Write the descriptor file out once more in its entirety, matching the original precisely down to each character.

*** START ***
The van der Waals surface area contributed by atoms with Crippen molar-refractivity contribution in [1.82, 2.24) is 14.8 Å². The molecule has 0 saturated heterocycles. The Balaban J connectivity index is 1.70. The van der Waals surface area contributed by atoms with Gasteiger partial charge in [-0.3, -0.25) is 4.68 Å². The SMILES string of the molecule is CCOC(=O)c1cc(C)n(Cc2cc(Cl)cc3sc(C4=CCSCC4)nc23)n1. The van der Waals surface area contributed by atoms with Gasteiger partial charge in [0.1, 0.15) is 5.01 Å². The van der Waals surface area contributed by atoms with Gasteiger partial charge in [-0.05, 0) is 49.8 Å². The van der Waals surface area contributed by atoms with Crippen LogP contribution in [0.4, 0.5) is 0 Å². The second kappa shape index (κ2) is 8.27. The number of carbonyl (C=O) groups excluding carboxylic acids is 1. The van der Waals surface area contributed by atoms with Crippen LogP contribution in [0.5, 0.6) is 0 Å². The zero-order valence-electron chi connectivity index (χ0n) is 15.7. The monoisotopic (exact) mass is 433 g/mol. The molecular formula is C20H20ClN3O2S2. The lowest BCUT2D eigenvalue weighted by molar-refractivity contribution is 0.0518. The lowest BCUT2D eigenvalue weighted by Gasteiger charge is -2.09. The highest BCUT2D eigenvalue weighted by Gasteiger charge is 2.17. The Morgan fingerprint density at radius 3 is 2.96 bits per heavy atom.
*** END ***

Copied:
The van der Waals surface area contributed by atoms with Crippen molar-refractivity contribution in [1.82, 2.24) is 14.8 Å². The molecule has 0 saturated heterocycles. The Balaban J connectivity index is 1.70. The van der Waals surface area contributed by atoms with Gasteiger partial charge in [-0.3, -0.25) is 4.68 Å². The SMILES string of the molecule is CCOC(=O)c1cc(C)n(Cc2cc(Cl)cc3sc(C4=CCSCC4)nc23)n1. The van der Waals surface area contributed by atoms with Gasteiger partial charge in [0.1, 0.15) is 5.01 Å². The van der Waals surface area contributed by atoms with Gasteiger partial charge in [-0.05, 0) is 49.8 Å². The van der Waals surface area contributed by atoms with Crippen LogP contribution in [0.4, 0.5) is 0 Å². The second kappa shape index (κ2) is 8.27. The number of carbonyl (C=O) groups excluding carboxylic acids is 1. The van der Waals surface area contributed by atoms with Crippen LogP contribution in [0.5, 0.6) is 0 Å². The zero-order valence-electron chi connectivity index (χ0n) is 15.7. The monoisotopic (exact) mass is 433 g/mol. The molecular formula is C20H20ClN3O2S2. The lowest BCUT2D eigenvalue weighted by molar-refractivity contribution is 0.0518. The lowest BCUT2D eigenvalue weighted by Gasteiger charge is -2.09. The highest BCUT2D eigenvalue weighted by Gasteiger charge is 2.17. The Morgan fingerprint density at radius 3 is 2.96 bits per heavy atom.